Cellist David Darling will be among the artists doing so in a series of performances to honor and celebrate the words of the Sufi poet Rumi this weekend.
By Naila Francis
“In your light I learn how love.
In your beauty, how to make poems.
You dance inside my chest,
where no one sees you,
but sometimes I do,
and that sight becomes this art.”
David Darling could never claim a favorite.
Neither, probably, could the countless admirers and devotees who have been moved by the sumptuous, soulful words and teachings of Mawlana Jalal-ud-Din Balkhi-Rumi — or Rumi, as he is known in the United States.
Here, the great Sufi mystic, Persian-language poet and Islamic scholar has become the country’s most popular poet, despite his un-American origins — he was born in Balkh, or present-day Afghanistan — and his having been dead for more than 700 years.
His poetry, brought to life, and into mainstream consciousness, by Coleman Barks, a former University of Georgia professor who has become the foremost translator of his writings, tends to arrest those who encounter it, whether that discovery is an accidental stumbling or guided initiation.
The rich language, the images, both sensual and playful, conveying both a deep yearning for the highest expression of love, as well as an ecstatic awareness of God’s omnipresence — to discover Rumi, as Barks once put it, is “to deepen your connection to the mystery of being alive.”
His poems are rife with such keen insight of what it is to be human while ever striving toward the spiritual that to have one favorite, or even a few, is impossible.
For Darling, the renowned cellist who has often accompanied Barks in performances where he reads from his translations, the joy is in constantly rediscovering their wisdom and humor, as Rumi’s evocative words strike with greater resonance against the heart each time they are read or heard. While much of his poetry appears to be romantic in nature, Rumi’s devotion was really to the source of all creation, his praise and his longing both expressions of seeking absolute union with this divine presence.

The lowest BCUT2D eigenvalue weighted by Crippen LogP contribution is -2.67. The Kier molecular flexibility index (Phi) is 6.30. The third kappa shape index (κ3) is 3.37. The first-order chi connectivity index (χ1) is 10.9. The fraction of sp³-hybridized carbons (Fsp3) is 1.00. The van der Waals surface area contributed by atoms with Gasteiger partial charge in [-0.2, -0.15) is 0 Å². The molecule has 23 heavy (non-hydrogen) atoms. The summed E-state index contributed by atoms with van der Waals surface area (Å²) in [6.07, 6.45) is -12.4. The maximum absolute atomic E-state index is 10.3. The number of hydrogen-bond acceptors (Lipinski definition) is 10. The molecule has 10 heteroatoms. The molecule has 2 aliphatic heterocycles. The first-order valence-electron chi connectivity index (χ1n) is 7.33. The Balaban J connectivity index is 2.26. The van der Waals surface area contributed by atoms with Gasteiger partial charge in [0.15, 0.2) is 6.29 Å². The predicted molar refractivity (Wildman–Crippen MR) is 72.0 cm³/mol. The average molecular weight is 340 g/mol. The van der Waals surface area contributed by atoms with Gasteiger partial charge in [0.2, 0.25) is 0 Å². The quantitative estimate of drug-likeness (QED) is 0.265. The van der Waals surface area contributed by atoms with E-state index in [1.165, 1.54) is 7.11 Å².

“These poems never seem to get old,” says Darling, a Grammy-nominated artist whose prolific collections of recordings span a multitude of musical genres, as well as collaborations in the performing arts. “There are things that are so beautiful and always so profound and they always reveal themselves in different ways in different listenings.
“Rumi is like Mozart or any of those great lights that have come out in the planet and into our consciousness. The messages that have come out of him are unbelievable.”
While Darling has performed on stages around the globe for more than 30 years, beginning with his days as part of the acclaimed Paul Winter Consort to his many appearances with artists from Munich’s ECM label with whom he has long shared a rewarding partnership, few things compare to the gig he will have this weekend when he comes to the University of Pennsylvania’s Annenberg Center in Philadelphia.
Darling, along with Grammy-winning percussionist Glen Velez, will accompany Barks when he reads from his translations during the “One House — Many Doors” performances, being presented Friday and Saturday by the Philadelphia Society for Art, Literature & Music (PSALM) in conjunction with Penn Presents and the Philadelphia Dialog Forum, a Turkish-American organization devoted to promoting understanding between Muslims and non-Muslims. The event will also feature the Whirling Dervishes of Istanbul, who will demonstrate the ancient ritual of turning — or Sema — which was inspired by Rumi.